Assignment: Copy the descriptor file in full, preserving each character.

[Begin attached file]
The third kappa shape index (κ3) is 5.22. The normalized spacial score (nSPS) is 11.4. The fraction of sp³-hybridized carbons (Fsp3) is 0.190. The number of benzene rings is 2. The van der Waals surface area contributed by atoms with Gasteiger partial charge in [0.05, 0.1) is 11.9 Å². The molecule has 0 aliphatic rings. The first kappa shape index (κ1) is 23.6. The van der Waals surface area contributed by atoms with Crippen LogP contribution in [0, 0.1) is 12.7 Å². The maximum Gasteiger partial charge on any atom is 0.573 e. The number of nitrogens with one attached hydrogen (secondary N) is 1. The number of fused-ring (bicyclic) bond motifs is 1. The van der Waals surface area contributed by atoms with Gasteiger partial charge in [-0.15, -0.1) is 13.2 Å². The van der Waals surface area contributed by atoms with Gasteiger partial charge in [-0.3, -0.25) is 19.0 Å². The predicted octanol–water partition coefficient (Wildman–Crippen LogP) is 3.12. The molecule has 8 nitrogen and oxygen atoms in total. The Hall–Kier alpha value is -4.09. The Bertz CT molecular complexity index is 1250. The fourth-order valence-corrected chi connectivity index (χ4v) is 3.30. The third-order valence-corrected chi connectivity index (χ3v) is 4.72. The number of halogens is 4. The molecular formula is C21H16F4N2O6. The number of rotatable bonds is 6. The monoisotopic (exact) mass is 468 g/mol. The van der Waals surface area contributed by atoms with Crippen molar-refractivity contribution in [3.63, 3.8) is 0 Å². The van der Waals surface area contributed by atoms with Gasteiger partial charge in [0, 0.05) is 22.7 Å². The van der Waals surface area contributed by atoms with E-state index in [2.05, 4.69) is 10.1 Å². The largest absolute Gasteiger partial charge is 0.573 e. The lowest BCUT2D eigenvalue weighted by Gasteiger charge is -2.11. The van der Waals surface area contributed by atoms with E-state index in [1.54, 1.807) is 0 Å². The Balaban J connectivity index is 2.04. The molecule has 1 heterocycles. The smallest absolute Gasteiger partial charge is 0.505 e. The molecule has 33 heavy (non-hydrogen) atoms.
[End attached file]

The third kappa shape index (κ3) is 5.22. The normalized spacial score (nSPS) is 11.4. The fraction of sp³-hybridized carbons (Fsp3) is 0.190. The number of benzene rings is 2. The van der Waals surface area contributed by atoms with Gasteiger partial charge in [0.05, 0.1) is 11.9 Å². The molecule has 0 aliphatic rings. The first kappa shape index (κ1) is 23.6. The van der Waals surface area contributed by atoms with Crippen LogP contribution in [0, 0.1) is 12.7 Å². The maximum Gasteiger partial charge on any atom is 0.573 e. The number of nitrogens with one attached hydrogen (secondary N) is 1. The number of fused-ring (bicyclic) bond motifs is 1. The van der Waals surface area contributed by atoms with Gasteiger partial charge in [-0.15, -0.1) is 13.2 Å². The van der Waals surface area contributed by atoms with Gasteiger partial charge in [-0.3, -0.25) is 19.0 Å². The predicted octanol–water partition coefficient (Wildman–Crippen LogP) is 3.12. The molecule has 8 nitrogen and oxygen atoms in total. The Hall–Kier alpha value is -4.09. The Bertz CT molecular complexity index is 1250. The fourth-order valence-corrected chi connectivity index (χ4v) is 3.30. The third-order valence-corrected chi connectivity index (χ3v) is 4.72. The number of halogens is 4. The molecular formula is C21H16F4N2O6. The number of rotatable bonds is 6. The monoisotopic (exact) mass is 468 g/mol. The van der Waals surface area contributed by atoms with Crippen molar-refractivity contribution in [3.63, 3.8) is 0 Å². The van der Waals surface area contributed by atoms with Gasteiger partial charge in [0, 0.05) is 22.7 Å². The van der Waals surface area contributed by atoms with E-state index in [2.05, 4.69) is 10.1 Å². The largest absolute Gasteiger partial charge is 0.573 e. The lowest BCUT2D eigenvalue weighted by Gasteiger charge is -2.11. The van der Waals surface area contributed by atoms with E-state index in [1.54, 1.807) is 0 Å². The Balaban J connectivity index is 2.04. The molecule has 1 heterocycles. The smallest absolute Gasteiger partial charge is 0.505 e. The molecule has 33 heavy (non-hydrogen) atoms.